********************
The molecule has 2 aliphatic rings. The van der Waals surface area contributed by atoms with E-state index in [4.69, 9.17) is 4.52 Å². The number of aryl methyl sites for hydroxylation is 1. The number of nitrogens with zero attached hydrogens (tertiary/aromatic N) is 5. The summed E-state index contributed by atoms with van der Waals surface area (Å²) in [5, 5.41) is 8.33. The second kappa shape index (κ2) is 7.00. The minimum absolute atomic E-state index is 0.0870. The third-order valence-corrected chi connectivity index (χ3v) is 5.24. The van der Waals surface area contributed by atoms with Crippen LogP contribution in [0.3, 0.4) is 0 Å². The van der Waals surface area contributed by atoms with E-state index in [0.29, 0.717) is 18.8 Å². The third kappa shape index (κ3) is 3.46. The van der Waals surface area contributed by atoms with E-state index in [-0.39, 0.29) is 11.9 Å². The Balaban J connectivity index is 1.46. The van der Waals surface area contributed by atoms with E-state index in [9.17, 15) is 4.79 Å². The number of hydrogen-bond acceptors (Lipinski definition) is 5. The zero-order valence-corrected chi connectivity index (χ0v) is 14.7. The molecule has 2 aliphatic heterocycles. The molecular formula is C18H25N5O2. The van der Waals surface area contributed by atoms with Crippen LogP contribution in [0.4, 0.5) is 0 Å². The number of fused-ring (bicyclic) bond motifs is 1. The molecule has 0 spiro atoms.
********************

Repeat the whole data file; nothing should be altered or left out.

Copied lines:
The molecule has 2 aliphatic rings. The van der Waals surface area contributed by atoms with E-state index in [4.69, 9.17) is 4.52 Å². The number of aryl methyl sites for hydroxylation is 1. The number of nitrogens with zero attached hydrogens (tertiary/aromatic N) is 5. The summed E-state index contributed by atoms with van der Waals surface area (Å²) in [5, 5.41) is 8.33. The second kappa shape index (κ2) is 7.00. The minimum absolute atomic E-state index is 0.0870. The third-order valence-corrected chi connectivity index (χ3v) is 5.24. The van der Waals surface area contributed by atoms with Crippen LogP contribution in [0.3, 0.4) is 0 Å². The van der Waals surface area contributed by atoms with E-state index in [0.29, 0.717) is 18.8 Å². The third kappa shape index (κ3) is 3.46. The van der Waals surface area contributed by atoms with E-state index in [-0.39, 0.29) is 11.9 Å². The Balaban J connectivity index is 1.46. The van der Waals surface area contributed by atoms with E-state index in [9.17, 15) is 4.79 Å². The number of hydrogen-bond acceptors (Lipinski definition) is 5. The zero-order valence-corrected chi connectivity index (χ0v) is 14.7. The molecule has 2 aliphatic heterocycles. The molecular formula is C18H25N5O2. The van der Waals surface area contributed by atoms with Crippen LogP contribution in [0.4, 0.5) is 0 Å². The number of fused-ring (bicyclic) bond motifs is 1. The molecule has 0 spiro atoms.